George Washington's resignation as commander-in-chief

Washington resigned his commission as commander-in-chiefGeneral George Washington resigns his commission as commander-in-chiefGeneral Washington resigned his commissionGeneral Washington's resigning of his commissionGeorge Washington resigned his commission as commander in chiefGeorge Washington resigns from the Armyhis resignation as commander of the armiesresign his commissionresign his commission as commander-in-chiefresignation as commander-in-chief
George Washington's resignation as commander-in-chief marked the end of Washington's military service in the American Revolutionary War and his return to civilian life at Mount Vernon.wikipedia
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Annapolis, Maryland

AnnapolisAnnapolis, MDAnnapolis, Md.
After the Treaty of Paris ending the war had been signed on September 3, 1783, and after the last British troops left New York City on November 25, Washington resigned his commission as commander-in-chief of the Continental Army to the Congress of the Confederation, then meeting in the Maryland State House at Annapolis, Maryland, on December 23 of the same year.
At that time, General George Washington came before the body convened in the new Maryland State House and resigned his commission as commander of the Continental Army.

George Washington

WashingtonGeneral WashingtonPresident Washington
George Washington's resignation as commander-in-chief marked the end of Washington's military service in the American Revolutionary War and his return to civilian life at Mount Vernon.
Only a few trusted delegates of the Continental Congress, including Thomas Jefferson, knew of Washington's decision to resign his commission.

Congress of the Confederation

CongressConfederation CongressContinental Congress
After the Treaty of Paris ending the war had been signed on September 3, 1783, and after the last British troops left New York City on November 25, Washington resigned his commission as commander-in-chief of the Continental Army to the Congress of the Confederation, then meeting in the Maryland State House at Annapolis, Maryland, on December 23 of the same year.
On December 23, at the Maryland State House, where the Congress met in the Old Senate Chamber, he addressed the civilian leaders and delegates of Congress and returned to them the signed commission they had voted him back in June 1775, at the beginning of the conflict.

Evacuation Day (New York)

Evacuation DayBritish evacuated New York Citythe last British forces left the city
After the Treaty of Paris ending the war had been signed on September 3, 1783, and after the last British troops left New York City on November 25, Washington resigned his commission as commander-in-chief of the Continental Army to the Congress of the Confederation, then meeting in the Maryland State House at Annapolis, Maryland, on December 23 of the same year.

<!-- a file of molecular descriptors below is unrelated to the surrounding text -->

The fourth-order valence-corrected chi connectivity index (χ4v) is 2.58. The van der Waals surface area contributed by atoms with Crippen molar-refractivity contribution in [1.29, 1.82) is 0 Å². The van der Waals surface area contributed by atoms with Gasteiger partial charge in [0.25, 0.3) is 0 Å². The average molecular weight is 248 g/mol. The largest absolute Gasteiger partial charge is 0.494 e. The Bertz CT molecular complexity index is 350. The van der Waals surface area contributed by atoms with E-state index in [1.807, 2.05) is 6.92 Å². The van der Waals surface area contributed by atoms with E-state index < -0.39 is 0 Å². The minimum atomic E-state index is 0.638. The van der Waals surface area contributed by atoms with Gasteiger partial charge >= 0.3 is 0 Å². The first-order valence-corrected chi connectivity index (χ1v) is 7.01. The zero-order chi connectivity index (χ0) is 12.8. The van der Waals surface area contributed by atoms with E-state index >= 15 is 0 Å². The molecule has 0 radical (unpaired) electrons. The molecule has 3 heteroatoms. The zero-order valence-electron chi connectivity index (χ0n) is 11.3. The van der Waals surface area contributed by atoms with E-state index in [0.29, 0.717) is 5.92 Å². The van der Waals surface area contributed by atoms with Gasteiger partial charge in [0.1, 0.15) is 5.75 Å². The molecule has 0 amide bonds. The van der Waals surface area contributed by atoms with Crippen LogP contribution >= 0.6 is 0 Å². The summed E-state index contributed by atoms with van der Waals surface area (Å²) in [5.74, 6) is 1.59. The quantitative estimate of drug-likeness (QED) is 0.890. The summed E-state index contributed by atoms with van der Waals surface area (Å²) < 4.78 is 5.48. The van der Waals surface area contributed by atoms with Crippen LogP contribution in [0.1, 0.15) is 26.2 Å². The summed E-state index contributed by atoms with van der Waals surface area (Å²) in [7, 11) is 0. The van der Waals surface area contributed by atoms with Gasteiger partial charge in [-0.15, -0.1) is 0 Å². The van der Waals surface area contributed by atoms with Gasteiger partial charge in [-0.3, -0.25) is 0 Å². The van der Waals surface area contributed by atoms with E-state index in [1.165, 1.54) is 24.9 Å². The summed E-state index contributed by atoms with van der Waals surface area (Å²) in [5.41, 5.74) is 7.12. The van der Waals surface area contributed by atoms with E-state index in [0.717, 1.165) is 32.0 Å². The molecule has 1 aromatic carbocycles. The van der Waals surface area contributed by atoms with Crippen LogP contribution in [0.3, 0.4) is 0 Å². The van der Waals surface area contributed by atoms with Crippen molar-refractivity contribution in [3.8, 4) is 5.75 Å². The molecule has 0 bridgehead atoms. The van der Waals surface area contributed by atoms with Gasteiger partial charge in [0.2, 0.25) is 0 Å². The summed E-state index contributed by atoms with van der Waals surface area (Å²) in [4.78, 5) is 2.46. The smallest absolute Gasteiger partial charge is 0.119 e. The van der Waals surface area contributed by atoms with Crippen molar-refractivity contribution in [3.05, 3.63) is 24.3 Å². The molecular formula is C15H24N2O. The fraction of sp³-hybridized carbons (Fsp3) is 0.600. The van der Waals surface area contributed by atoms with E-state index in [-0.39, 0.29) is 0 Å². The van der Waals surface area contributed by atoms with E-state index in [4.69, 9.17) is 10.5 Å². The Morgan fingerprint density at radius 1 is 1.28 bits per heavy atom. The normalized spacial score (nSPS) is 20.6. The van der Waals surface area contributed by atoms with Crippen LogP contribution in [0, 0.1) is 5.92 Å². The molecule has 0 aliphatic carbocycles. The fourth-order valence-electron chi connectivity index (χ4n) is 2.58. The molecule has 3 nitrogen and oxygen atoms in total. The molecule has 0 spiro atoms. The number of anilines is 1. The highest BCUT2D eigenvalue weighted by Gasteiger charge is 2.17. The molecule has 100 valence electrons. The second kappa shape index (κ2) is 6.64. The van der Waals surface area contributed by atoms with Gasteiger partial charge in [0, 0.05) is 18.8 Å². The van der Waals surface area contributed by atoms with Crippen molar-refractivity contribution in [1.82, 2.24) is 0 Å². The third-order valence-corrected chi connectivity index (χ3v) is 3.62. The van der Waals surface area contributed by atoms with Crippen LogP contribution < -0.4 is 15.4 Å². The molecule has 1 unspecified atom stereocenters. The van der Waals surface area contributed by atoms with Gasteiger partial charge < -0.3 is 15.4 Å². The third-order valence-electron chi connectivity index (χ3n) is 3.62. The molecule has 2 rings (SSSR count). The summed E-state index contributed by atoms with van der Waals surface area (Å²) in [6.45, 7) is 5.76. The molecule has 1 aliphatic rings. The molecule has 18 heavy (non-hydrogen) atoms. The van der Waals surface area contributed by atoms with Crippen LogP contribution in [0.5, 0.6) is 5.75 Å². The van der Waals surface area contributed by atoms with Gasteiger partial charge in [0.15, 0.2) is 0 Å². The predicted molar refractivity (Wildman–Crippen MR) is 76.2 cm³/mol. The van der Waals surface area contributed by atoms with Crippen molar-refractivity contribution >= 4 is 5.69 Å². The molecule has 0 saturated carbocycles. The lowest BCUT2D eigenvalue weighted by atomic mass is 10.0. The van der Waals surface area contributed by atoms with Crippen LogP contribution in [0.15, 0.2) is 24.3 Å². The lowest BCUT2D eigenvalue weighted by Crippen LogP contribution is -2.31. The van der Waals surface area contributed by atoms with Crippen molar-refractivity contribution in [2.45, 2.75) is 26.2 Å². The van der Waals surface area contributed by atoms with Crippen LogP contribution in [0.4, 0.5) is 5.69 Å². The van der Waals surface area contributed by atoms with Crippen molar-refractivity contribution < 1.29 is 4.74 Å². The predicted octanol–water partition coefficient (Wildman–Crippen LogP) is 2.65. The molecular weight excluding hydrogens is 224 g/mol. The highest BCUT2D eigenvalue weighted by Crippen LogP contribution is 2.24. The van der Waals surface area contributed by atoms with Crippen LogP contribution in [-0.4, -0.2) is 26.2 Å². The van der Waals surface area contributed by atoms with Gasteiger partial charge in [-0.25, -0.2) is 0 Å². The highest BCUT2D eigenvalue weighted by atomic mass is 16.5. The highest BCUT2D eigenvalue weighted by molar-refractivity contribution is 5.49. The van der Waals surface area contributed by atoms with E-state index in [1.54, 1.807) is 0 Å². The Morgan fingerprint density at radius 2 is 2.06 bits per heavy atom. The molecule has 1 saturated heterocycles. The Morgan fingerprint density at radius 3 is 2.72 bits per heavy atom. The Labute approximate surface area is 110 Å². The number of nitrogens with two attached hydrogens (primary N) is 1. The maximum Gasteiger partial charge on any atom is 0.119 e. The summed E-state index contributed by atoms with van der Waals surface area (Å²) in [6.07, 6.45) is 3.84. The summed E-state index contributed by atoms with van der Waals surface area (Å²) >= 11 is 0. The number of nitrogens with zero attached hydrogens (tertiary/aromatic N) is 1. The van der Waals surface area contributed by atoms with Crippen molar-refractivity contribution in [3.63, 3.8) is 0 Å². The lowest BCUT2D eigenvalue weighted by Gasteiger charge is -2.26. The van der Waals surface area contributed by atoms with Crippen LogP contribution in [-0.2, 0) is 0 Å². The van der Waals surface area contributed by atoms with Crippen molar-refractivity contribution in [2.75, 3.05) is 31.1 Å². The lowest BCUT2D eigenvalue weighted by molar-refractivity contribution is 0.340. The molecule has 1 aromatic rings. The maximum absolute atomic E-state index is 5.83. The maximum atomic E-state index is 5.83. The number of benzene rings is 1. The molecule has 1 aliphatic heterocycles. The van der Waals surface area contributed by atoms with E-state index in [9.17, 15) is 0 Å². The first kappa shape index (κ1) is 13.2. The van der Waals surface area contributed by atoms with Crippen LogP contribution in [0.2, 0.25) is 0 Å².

At their session in the Old Senate Chamber, he made a short statement and offered his sword and the papers of his commission to the President and the delegates, thereby resigning as commander-in-chief.

Maryland State House

State HouseChurch CircleCapitol of the State of Maryland
After the Treaty of Paris ending the war had been signed on September 3, 1783, and after the last British troops left New York City on November 25, Washington resigned his commission as commander-in-chief of the Continental Army to the Congress of the Confederation, then meeting in the Maryland State House at Annapolis, Maryland, on December 23 of the same year.
It was in the Old Senate Chamber that Washington resigned his commission as commander-in-chief of the Continental Army on December 23, 1783.

Continental Army

ContinentalContinentalsAmerican
After the Treaty of Paris ending the war had been signed on September 3, 1783, and after the last British troops left New York City on November 25, Washington resigned his commission as commander-in-chief of the Continental Army to the Congress of the Confederation, then meeting in the Maryland State House at Annapolis, Maryland, on December 23 of the same year.
On December 23 he appeared in Congress, then sitting at Annapolis, and returned his commission as commander-in-chief: "Having now finished the work assigned me, I retire from the great theatre of Action; and bidding an Affectionate farewell to this August body under whose orders I have so long acted, I here offer my Commission, and take my leave of all the employments of public life."

Thomas Mifflin

first governor of Pennsylvania, Thomas Mifflin.General MifflinGeorge Mifflin House
The President of the Continental Congress, Thomas Mifflin, appointed a committee of Thomas Jefferson, James McHenry, and Elbridge Gerry to determine the details.
Mifflin's most important duty as president was to accept on behalf of Congress the resignation of General George Washington on December 23, 1783.

General George Washington Resigning His Commission

Washington's resignation was depicted by John Trumbull in 1824 with the life-size painting, General George Washington Resigning His Commission, now on view in the United States Capitol rotunda.
Trumbull considered George Washington's resignation as commander-in-chief to be "one of the highest moral lessons ever given to the world".

Washington's aides-de-camp

aide-de-campaides-de-campaide